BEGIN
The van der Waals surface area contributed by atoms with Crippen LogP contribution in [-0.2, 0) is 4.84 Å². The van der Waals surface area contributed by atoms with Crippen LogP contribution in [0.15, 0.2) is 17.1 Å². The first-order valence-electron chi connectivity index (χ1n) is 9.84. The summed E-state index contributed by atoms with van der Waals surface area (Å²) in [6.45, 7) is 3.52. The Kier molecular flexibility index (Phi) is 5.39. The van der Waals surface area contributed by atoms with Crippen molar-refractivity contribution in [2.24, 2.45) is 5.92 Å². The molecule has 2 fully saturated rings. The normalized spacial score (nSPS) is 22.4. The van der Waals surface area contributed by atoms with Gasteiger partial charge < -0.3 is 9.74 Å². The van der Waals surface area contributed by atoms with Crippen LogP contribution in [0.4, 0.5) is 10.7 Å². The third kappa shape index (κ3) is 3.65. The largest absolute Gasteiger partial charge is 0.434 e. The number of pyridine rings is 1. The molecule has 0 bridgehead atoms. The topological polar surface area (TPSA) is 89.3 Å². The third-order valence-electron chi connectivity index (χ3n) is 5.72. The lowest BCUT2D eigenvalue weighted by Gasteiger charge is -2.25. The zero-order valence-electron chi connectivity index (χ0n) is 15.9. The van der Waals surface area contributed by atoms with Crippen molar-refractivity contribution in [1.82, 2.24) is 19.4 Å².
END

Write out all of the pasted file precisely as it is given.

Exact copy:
The van der Waals surface area contributed by atoms with Crippen LogP contribution in [-0.2, 0) is 4.84 Å². The van der Waals surface area contributed by atoms with Crippen LogP contribution in [0.15, 0.2) is 17.1 Å². The first-order valence-electron chi connectivity index (χ1n) is 9.84. The summed E-state index contributed by atoms with van der Waals surface area (Å²) in [6.45, 7) is 3.52. The Kier molecular flexibility index (Phi) is 5.39. The van der Waals surface area contributed by atoms with Crippen molar-refractivity contribution in [2.24, 2.45) is 5.92 Å². The molecule has 2 fully saturated rings. The normalized spacial score (nSPS) is 22.4. The van der Waals surface area contributed by atoms with Gasteiger partial charge < -0.3 is 9.74 Å². The van der Waals surface area contributed by atoms with Crippen LogP contribution in [0.4, 0.5) is 10.7 Å². The third kappa shape index (κ3) is 3.65. The largest absolute Gasteiger partial charge is 0.434 e. The number of pyridine rings is 1. The molecule has 0 bridgehead atoms. The topological polar surface area (TPSA) is 89.3 Å². The third-order valence-electron chi connectivity index (χ3n) is 5.72. The lowest BCUT2D eigenvalue weighted by Gasteiger charge is -2.25. The zero-order valence-electron chi connectivity index (χ0n) is 15.9. The van der Waals surface area contributed by atoms with Crippen molar-refractivity contribution in [1.82, 2.24) is 19.4 Å².